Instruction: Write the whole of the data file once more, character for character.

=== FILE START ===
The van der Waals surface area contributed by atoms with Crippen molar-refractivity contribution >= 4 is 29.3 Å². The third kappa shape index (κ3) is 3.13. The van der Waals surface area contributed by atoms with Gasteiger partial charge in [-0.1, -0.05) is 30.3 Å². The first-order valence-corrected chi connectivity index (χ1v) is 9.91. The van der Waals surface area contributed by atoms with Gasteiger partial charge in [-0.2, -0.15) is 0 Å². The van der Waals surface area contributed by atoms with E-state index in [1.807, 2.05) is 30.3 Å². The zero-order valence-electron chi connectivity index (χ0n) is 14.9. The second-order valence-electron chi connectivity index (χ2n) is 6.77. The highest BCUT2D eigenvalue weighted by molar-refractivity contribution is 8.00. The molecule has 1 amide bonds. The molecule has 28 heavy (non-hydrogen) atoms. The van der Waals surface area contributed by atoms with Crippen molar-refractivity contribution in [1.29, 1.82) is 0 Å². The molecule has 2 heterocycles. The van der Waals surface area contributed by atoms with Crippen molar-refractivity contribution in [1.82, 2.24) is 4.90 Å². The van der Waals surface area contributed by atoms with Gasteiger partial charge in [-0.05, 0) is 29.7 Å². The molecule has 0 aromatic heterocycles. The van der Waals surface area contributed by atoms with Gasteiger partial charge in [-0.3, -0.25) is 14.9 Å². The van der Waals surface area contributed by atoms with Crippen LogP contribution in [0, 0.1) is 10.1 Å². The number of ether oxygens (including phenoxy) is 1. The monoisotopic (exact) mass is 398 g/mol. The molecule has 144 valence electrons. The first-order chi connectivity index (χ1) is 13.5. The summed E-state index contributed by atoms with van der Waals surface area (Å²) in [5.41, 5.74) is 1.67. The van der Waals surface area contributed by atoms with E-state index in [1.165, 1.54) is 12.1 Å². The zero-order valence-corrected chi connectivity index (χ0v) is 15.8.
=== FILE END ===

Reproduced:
The van der Waals surface area contributed by atoms with Crippen molar-refractivity contribution >= 4 is 29.3 Å². The third kappa shape index (κ3) is 3.13. The van der Waals surface area contributed by atoms with Gasteiger partial charge in [-0.1, -0.05) is 30.3 Å². The first-order valence-corrected chi connectivity index (χ1v) is 9.91. The van der Waals surface area contributed by atoms with Gasteiger partial charge in [-0.2, -0.15) is 0 Å². The van der Waals surface area contributed by atoms with E-state index in [1.807, 2.05) is 30.3 Å². The zero-order valence-electron chi connectivity index (χ0n) is 14.9. The second-order valence-electron chi connectivity index (χ2n) is 6.77. The highest BCUT2D eigenvalue weighted by molar-refractivity contribution is 8.00. The molecule has 1 amide bonds. The molecule has 28 heavy (non-hydrogen) atoms. The van der Waals surface area contributed by atoms with Crippen molar-refractivity contribution in [1.29, 1.82) is 0 Å². The molecule has 2 heterocycles. The van der Waals surface area contributed by atoms with Crippen molar-refractivity contribution in [1.82, 2.24) is 4.90 Å². The van der Waals surface area contributed by atoms with Gasteiger partial charge in [-0.05, 0) is 29.7 Å². The molecule has 0 aromatic heterocycles. The van der Waals surface area contributed by atoms with Gasteiger partial charge in [-0.3, -0.25) is 14.9 Å². The van der Waals surface area contributed by atoms with Crippen LogP contribution in [0, 0.1) is 10.1 Å². The number of ether oxygens (including phenoxy) is 1. The monoisotopic (exact) mass is 398 g/mol. The molecule has 144 valence electrons. The first-order chi connectivity index (χ1) is 13.5. The summed E-state index contributed by atoms with van der Waals surface area (Å²) in [5.41, 5.74) is 1.67. The van der Waals surface area contributed by atoms with E-state index in [1.165, 1.54) is 12.1 Å². The zero-order valence-corrected chi connectivity index (χ0v) is 15.8.